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In spite of the melancholy circumstance of the composer’s recent death, Mr. Cellier’s last work, The Mountebanks, was produced last night with such success that the customary managerial question need hardly have been put to the audience at the close of the performance. In any opera in which Mr. Gilbert bears a share, the libretto must be at least equally important with the music, and it is no disrespect to the composer who has just passed away to admit that in the present case the words claim primary attention.
For the mainspring of his plot, the librettist has returned to a device of happy omen, since some of his greatest successes have turned on similar incidents. The potion which has the power of transforming those who drink it into whatever they pretend to be is obviously allied to the central idea of The Palace of Truth and to that of The Sorcerer; its chief defect, from a dramatic point of view, is the great difficulty of finding an adequate motive for the assumption of sufficiently absurd peculiarities by a number of the characters. The end of the first act will hardly bear investigation on this ground, though, of course, with a privileged merry-maker like Mr. Gilbert, such investigation savours of impertinence.
As in some others of the author’s later works, the dramatis personæ fall into several entirely distinct groups – almost, if not altogether, distinct from each other. The main plot will probably be held to be that section which refers to the scenes of love and jealousy between two Sicilian peasants; it is, perhaps, fair to say that, in spite of the odd coincidence in subject, no idea of parodying Cavalleria Rusticana seems to have occurred to the author. Teresa, whose high appreciation of her own charms will be recognized as one of Mr. Gilbert’s favourite themes, endeavours to rid herself of her pertinacious suitor, Alfredo, by inducing him to make love to Ultrice, a young lady apparently intended to be of forbidding appearance and strong character; the latter and Alfredo are readily persuaded to assume the characters of a duke and duchess who are travelling in the neighbourhood. Why these characters should be assumed it is most difficult to gather.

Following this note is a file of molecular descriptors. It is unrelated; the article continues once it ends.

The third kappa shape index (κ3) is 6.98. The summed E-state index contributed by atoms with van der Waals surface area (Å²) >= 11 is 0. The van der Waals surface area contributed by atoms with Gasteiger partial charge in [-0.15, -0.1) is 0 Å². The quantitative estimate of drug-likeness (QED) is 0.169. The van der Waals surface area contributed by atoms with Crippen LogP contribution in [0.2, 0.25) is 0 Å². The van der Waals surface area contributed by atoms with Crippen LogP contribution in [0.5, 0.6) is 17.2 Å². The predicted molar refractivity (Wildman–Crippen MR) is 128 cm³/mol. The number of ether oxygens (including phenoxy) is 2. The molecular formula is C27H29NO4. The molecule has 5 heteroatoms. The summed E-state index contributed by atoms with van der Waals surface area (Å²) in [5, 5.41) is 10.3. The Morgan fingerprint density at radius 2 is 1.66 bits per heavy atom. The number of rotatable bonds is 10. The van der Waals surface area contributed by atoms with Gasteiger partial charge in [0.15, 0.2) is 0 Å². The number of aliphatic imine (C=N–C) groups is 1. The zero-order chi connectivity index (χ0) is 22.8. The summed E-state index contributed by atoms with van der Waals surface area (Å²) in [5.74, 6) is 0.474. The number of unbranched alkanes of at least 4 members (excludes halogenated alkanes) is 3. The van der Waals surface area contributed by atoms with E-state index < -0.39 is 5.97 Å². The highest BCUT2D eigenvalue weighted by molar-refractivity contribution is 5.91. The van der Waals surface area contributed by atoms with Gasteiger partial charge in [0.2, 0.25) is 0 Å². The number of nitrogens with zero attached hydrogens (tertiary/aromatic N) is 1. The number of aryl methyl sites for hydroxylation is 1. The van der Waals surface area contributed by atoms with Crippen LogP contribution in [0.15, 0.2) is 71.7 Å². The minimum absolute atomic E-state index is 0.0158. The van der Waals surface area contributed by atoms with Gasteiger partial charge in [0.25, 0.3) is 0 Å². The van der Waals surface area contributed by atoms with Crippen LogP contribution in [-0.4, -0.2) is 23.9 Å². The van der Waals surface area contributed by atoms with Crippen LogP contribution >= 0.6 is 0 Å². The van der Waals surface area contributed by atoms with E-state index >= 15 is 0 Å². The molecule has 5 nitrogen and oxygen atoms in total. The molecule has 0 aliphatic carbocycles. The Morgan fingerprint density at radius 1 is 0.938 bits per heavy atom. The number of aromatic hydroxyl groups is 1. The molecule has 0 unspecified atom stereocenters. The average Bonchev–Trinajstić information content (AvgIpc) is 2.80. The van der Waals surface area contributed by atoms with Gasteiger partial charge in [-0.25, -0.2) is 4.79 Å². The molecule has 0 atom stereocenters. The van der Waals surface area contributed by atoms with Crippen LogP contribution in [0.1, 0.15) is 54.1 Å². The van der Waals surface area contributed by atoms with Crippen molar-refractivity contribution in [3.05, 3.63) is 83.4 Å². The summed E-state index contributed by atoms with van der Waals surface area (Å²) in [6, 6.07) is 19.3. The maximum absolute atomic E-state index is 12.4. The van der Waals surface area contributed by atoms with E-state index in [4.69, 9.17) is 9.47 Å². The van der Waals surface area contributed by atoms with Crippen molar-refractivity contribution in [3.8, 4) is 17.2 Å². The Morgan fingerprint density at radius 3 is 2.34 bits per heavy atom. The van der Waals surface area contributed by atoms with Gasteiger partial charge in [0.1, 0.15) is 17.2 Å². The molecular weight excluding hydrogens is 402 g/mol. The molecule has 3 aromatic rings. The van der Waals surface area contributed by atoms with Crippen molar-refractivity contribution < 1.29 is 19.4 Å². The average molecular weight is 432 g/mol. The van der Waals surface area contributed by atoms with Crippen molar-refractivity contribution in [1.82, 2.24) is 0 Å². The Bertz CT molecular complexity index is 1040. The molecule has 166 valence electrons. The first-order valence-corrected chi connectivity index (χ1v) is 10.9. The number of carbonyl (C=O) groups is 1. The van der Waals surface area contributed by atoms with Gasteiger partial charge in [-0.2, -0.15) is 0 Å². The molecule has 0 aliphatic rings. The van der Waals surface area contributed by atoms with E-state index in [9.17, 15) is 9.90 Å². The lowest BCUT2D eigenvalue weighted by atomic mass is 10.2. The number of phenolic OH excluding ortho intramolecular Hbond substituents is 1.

The members of the “Tamorra Secret Society,” one of those delightful associations in which the author is always at his best, intend to capture the party, and to this end adopt the dress of Dominican monks, in and near whose convent the action takes place. A flirtation between the captain of the band and a peasant bride may be regarded as one of two underplots, and the third group of characters is the party of itinerant performers from which the piece is named. The Pierrot of this company, who is, of course, a blighted tragedian, together with the dancer Nita, is induced by the proprietor of the troupe to assume the actions of a pair of automaton figures representing Hamlet and Ophelia, which have been detained by the Custom-house officer, and which constitute the chief attraction of the show.